Written By: Simon Rakei

If crimes were still punishable by death in most of society, and a seventeen year old girl had been murdered, how would you begin explaining to the mother that the man who has brutally raped and murdered her daughter is also not going to be killed, but rather, imprisoned for life “without the possibility of parole”? The truth is you would sound like an idiot if you even tried…

Before the 17th century, people had their heads slowly sliced with an axe, crushed by an elephant, suffocated in ash or boiled alive as forms of punishments for committing murder. Even cutting down trees warranted such punishment, as was seen in England. Today however, when you kill someone you get to live the rest of your days in a well-sheltered, secure facility (one hopes), with enough clothing and food, courtesy of generous taxpayers.

With increasing murders and countries such as our own having acquired flattering titles of having one of the highest murder rates in the world, not forgetting of course our recent dubbing as “the rape capital of the world”, drastic measures are needed to bring back order. But even greater than that, the justification which warrants this drastic step is there, therefore this notion is all too legitimate.

So the obvious question which arises is who are we to decide that someone’s life should be taken just because of something they did?  Fortunately the answer does not require any rocket science. It’s fairly simple; who we are is a society that is fed up of crime, moreover we are fed up of a failing justice system. We are fed up of reading about criminals being released because they are suddenly terminally ill, or because of missing evidence. Moreover, people want to see justice being served in the way they best see fit, and logic suffices that death should be punishable by death.

Another added advantage (as if inflicting just punishment for a crime as atrocious as murder isn’t enough) is the inherent deterrents that come from this motion. There is nothing more threatening than the fear of death. Suddenly we have thieves thinking about how they conduct their “affirmative repossessions”, but more importantly, as Napoleon once said, “one of the uses of our system of justice is to warn others”. We are reforming, not the hanged or lethally injected individual, but everyone else.

And what if there are no deterrents? Well here’s the scenario: if we execute murderers and there is in fact no deterrent effect, we have killed a bunch of murderers. If we fail to execute murderers, and doing so would in fact have deterred other murders, we have allowed the killing of a bunch of innocent victims. I would much rather risk the former. I don’t know about you, but this, to me, is not a tough call.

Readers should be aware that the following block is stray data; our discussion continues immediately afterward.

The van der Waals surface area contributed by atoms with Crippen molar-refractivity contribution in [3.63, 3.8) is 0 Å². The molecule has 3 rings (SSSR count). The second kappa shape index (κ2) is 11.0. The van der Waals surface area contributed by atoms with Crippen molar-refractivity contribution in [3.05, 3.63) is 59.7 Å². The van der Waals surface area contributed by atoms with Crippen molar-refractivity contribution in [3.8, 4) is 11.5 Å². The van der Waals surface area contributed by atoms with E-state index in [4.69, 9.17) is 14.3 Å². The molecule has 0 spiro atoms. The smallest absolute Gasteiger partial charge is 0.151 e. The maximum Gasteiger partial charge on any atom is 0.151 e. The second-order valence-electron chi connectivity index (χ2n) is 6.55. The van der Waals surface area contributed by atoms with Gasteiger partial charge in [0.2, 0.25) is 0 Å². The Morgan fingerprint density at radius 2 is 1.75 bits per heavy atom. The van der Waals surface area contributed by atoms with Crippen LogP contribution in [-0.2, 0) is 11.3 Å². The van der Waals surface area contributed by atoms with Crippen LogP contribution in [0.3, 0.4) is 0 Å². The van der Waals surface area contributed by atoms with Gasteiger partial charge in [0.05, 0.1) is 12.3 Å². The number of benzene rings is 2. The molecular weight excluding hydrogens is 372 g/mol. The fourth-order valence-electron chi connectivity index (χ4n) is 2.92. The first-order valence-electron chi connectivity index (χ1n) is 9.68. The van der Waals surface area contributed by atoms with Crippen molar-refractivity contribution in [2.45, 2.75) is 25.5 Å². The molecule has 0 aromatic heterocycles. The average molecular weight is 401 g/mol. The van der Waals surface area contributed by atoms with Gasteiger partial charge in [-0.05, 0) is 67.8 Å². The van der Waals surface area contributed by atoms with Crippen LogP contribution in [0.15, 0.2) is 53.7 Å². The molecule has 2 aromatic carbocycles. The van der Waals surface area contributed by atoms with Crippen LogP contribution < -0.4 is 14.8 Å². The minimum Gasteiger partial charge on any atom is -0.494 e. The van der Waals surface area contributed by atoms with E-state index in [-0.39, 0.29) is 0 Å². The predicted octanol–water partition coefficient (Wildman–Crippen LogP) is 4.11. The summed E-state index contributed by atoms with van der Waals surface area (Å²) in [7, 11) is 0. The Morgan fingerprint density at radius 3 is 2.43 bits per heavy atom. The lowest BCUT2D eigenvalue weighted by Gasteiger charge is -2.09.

Now here’s an interesting part: suddenly we are now violating human rights-the right to life in particular. Here is where we match up the rights. What the death penalty is-is a punishment for a human rights violation, not a human rights violation itself. Anyone with any amount of moral judgment and coherence would recognize and respect that difference.

And even if we were taking away one’s right, it is greatly justified; we are ensuring and protecting the rights of majority and possible violation of rights. Lastly, these murderers “earn” the right to have their lives taken, because they have violated this right. This is morally acceptable.It is by exacting the highest penalty for the taking of human life that we affirm the highest value of human life.

By now the idea of capital punishment, its legitimacy, necessity and effectiveness should have settled in quite nicely. Regardless, it’s only fitting to add the cherry on the cake by rebutting a few clichéd arguments. These are things such as “violence doesn’t solve anything; you can’t fight fire with fire” etc. Such doctrines are historically untrue and immoral. Violence, naked force, has settled more issues in history than any other factor and the contrary opinion is wishful thinking at its worst.

The idea that the world is made up of sugar-sweet roses and wonderful reasonable people should cease to exist.  Whilst it’s acceptable to raise a child with the idea of Father Christmas and the Easter bunny, there reaches a certain age where that doctrine must be done away with in that child’s life. That age for society has come.

It is only by executing a murderer that we adequately express our horror at the taking of an innocent life. Nothing else suffices.For the retribution of victims, for the protection of society and for the upholding of the values of society, the motion must stand.

Long live capital punishment! Long live humanity!

The above article has also been published in the Skills Summit Website

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